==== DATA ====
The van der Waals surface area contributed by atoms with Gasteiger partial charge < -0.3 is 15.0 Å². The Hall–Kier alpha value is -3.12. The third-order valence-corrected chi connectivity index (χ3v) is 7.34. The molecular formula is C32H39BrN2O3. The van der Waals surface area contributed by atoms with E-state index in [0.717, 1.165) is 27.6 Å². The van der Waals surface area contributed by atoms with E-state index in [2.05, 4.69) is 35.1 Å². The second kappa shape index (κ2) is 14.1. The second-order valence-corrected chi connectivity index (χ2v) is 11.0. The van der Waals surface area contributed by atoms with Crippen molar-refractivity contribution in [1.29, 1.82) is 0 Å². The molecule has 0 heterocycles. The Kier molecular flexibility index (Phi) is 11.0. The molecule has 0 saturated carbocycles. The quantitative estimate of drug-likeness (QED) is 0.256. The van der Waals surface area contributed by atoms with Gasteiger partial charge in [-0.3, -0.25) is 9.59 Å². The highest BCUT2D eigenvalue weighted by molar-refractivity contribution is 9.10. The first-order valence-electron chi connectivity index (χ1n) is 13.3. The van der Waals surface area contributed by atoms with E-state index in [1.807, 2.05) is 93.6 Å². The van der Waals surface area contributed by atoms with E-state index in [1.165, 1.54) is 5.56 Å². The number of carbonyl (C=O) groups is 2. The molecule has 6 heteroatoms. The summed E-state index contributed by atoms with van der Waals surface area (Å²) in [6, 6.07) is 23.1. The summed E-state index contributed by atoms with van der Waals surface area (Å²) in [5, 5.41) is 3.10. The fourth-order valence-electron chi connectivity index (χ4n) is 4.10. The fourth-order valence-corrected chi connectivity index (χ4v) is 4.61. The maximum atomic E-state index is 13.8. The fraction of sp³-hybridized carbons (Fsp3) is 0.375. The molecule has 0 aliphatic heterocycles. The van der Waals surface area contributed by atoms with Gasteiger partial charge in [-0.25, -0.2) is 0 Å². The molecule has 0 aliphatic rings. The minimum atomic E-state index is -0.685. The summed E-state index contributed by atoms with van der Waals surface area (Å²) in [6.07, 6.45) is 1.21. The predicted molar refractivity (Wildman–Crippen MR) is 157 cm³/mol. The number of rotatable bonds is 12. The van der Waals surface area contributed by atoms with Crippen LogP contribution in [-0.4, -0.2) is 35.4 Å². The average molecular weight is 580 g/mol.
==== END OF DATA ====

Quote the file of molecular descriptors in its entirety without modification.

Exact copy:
The van der Waals surface area contributed by atoms with Gasteiger partial charge < -0.3 is 15.0 Å². The Hall–Kier alpha value is -3.12. The third-order valence-corrected chi connectivity index (χ3v) is 7.34. The molecular formula is C32H39BrN2O3. The van der Waals surface area contributed by atoms with E-state index in [0.717, 1.165) is 27.6 Å². The van der Waals surface area contributed by atoms with E-state index in [2.05, 4.69) is 35.1 Å². The second kappa shape index (κ2) is 14.1. The second-order valence-corrected chi connectivity index (χ2v) is 11.0. The van der Waals surface area contributed by atoms with Crippen molar-refractivity contribution in [1.29, 1.82) is 0 Å². The molecule has 0 heterocycles. The Kier molecular flexibility index (Phi) is 11.0. The molecule has 0 saturated carbocycles. The quantitative estimate of drug-likeness (QED) is 0.256. The van der Waals surface area contributed by atoms with Gasteiger partial charge in [-0.3, -0.25) is 9.59 Å². The highest BCUT2D eigenvalue weighted by molar-refractivity contribution is 9.10. The first-order valence-electron chi connectivity index (χ1n) is 13.3. The van der Waals surface area contributed by atoms with E-state index in [1.807, 2.05) is 93.6 Å². The van der Waals surface area contributed by atoms with E-state index in [1.165, 1.54) is 5.56 Å². The number of carbonyl (C=O) groups is 2. The molecule has 6 heteroatoms. The summed E-state index contributed by atoms with van der Waals surface area (Å²) in [6, 6.07) is 23.1. The summed E-state index contributed by atoms with van der Waals surface area (Å²) in [5, 5.41) is 3.10. The fourth-order valence-electron chi connectivity index (χ4n) is 4.10. The fourth-order valence-corrected chi connectivity index (χ4v) is 4.61. The maximum atomic E-state index is 13.8. The fraction of sp³-hybridized carbons (Fsp3) is 0.375. The molecule has 0 aliphatic heterocycles. The van der Waals surface area contributed by atoms with Gasteiger partial charge in [-0.25, -0.2) is 0 Å². The molecule has 0 aliphatic rings. The minimum atomic E-state index is -0.685. The summed E-state index contributed by atoms with van der Waals surface area (Å²) in [6.07, 6.45) is 1.21. The predicted molar refractivity (Wildman–Crippen MR) is 157 cm³/mol. The number of rotatable bonds is 12. The van der Waals surface area contributed by atoms with Crippen LogP contribution in [-0.4, -0.2) is 35.4 Å². The average molecular weight is 580 g/mol.